Combined sewer systems generate sediments that have characteristics similar to those of primary sludge. Mexico City has such a system composed of a network of pipes, regulation structures (dams, basins) and open channels. The annual generation of sediments is estimated at 2.8 Mm3, which includes 0.41 Mm3 of sludge. As a result, the total capacity for transporting water is reduced considerably, making it necessary to extract yearly an approximate 0.85 Mm3 of those materials and to send them to a final disposal site with a capacity that is being exhausted. As part of the local Governmental effort, this project evaluates the quality of sediments from 6 dams, 4 regulation basins, 2 open channels, and 3 transfer stations. Also, sludge from 20 wastewater treatment plants was sampled. The results showed an important presence of lead and hydrocarbons in some sediments, and some sludge samples contained arsenic and nickel above the limits. Moreover, microbial levels exceeded the limits in all the sediments and sludge samples. Erosion was linked to the generation of an important amount of sediments based on lead concentration. A classification was established to determine the degree of contamination of the sediments as well as the required treatment to allow their potential reuse.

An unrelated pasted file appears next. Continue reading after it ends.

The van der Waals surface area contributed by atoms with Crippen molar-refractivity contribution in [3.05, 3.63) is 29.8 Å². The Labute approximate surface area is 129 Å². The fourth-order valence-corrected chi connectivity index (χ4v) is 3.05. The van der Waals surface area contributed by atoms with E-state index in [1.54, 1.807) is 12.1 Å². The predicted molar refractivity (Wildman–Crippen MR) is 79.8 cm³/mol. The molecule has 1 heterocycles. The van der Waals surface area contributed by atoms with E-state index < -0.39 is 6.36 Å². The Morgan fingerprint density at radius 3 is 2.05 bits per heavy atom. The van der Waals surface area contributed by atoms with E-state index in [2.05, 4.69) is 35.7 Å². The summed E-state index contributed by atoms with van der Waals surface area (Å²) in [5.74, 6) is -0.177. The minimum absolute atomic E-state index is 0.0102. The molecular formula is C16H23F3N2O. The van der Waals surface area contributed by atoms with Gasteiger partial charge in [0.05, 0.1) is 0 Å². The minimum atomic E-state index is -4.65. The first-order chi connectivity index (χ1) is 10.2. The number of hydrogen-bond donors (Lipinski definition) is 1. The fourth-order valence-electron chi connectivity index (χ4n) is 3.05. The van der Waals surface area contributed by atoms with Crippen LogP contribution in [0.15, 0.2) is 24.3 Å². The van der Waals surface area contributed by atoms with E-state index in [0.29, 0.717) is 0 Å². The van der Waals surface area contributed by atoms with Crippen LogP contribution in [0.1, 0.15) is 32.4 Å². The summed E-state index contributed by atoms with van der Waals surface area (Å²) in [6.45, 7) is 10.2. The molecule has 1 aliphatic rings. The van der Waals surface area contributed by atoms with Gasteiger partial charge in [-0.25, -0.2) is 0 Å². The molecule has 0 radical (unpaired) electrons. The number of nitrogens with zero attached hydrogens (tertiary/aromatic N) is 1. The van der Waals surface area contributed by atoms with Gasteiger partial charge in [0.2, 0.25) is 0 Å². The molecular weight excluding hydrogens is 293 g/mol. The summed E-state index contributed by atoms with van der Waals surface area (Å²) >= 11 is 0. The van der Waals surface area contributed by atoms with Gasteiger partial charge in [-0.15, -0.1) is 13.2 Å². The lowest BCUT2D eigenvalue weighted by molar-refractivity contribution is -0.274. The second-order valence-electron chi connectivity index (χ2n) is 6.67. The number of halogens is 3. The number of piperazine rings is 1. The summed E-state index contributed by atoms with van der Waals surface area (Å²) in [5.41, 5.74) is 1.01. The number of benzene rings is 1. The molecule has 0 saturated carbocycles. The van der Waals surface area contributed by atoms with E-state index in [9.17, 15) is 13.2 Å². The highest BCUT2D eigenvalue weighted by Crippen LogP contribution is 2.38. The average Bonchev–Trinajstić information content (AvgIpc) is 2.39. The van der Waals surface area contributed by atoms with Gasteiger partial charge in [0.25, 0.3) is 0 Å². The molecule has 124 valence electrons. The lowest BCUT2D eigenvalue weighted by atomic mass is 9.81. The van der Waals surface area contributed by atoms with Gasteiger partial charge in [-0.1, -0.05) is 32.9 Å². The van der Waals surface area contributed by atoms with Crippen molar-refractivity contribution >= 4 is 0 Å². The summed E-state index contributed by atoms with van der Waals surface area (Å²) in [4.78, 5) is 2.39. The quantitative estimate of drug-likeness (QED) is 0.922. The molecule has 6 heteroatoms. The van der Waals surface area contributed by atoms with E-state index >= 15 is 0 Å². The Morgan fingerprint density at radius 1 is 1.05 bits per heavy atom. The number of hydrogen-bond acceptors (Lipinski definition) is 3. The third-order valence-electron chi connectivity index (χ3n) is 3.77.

This content is only available as a PDF.